An espionage campaign targeting hundreds of organisations around the globe is using two commonly exploited flaws in Microsoft Word to steal corporate data.
Kaspersky Lab researchers said the campaign has been active since early 2004, though the majority of infections occurred in the last three years.
Throughout the extensive campaign, the NetTraveler group has infected 350 victims in 40 countries in which government and military organisations, activists, oil and gas companies and research centers were the primary targets.
Victims have mostly been in Mongolia, Russia and India, but organisations in the United States are among those impacted.
Between 2010 and 2013 – the period of time when researchers saw the most cyber espionage activity – the group has stolen data belonging to organisations in the space exploration, nanotechnology, medicine, communications and nuclear power and energy production industries.
Since 2004, researchers estimate that more than 22 gigabytes of stolen data has been stored on the NetTraveler group's command-and-control servers.
To deliver the malicious toolkit, which also installs other information-stealing malware once downloaded onto victims' computers, attackers deliver spear phishing emails that are carefully crafted to lure the intended target into opening weaponized, attached documents.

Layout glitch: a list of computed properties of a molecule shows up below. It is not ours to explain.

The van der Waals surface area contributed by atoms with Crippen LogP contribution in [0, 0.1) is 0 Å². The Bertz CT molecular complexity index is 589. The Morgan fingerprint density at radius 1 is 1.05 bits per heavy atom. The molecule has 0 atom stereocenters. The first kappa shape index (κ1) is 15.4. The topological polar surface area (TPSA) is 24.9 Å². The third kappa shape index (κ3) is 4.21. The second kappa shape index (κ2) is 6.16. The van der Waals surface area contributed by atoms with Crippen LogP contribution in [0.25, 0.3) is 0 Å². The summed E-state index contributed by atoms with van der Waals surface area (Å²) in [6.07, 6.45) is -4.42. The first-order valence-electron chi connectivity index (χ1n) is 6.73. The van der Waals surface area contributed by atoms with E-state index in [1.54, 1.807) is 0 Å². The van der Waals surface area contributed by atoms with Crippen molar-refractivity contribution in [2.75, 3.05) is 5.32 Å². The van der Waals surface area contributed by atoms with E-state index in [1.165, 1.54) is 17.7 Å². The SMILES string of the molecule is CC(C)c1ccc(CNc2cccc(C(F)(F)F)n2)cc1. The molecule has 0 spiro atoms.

Perpetrators email Microsoft Word documents to their targets and exploit two vulnerabilities, CVE-2012-0158 and CVE-2010-333, to rig the attachments with the NetTraveler toolkit.
The flaws, for which Microsoft has already released patches, were also used to deliver the Rocra trojan in a five-year-long espionage campaign, called Red October, which was uncovered by Kaspersky in January.
Researchers say the Red October and NetTraveler campaigns weren't staged by the same group. However, as a Russian-speaking alliance was thought to be behind Red October. Kaspersky believes some 50 individuals, whose native language is Chinese, are operating the NetTraveler spy ring.
Kaspersky Lab researcher Kurt Baumgartner said the Word exploits are frequently used by attackers simply because they are easy to leverage.
“Exploits targeting CVE-2012-0158 and CVE-2010-3333 generally are reliable, easily built by a number of exploit generation kits, and target the almost ubiquitous Microsoft Office suite that appears to be poorly maintained at many targeted organisations,” Baumgartner said.
Weaponized documents also “fit well into social engineering and spear phishing schemes” – often used by groups to gain access to corporate data, he said.
The NetTraveler campaign is another prime example of how cyber espionage groups continue to rely on businesses' inadequate patching practices to easily infiltrate organisations.
“Witnessing how effectively these security holes have been abused for the past couple of years is a real concern,” Baumgartner said. “It's unfortunate that many organisations do not have the resources or expertise to support their networks adequately.”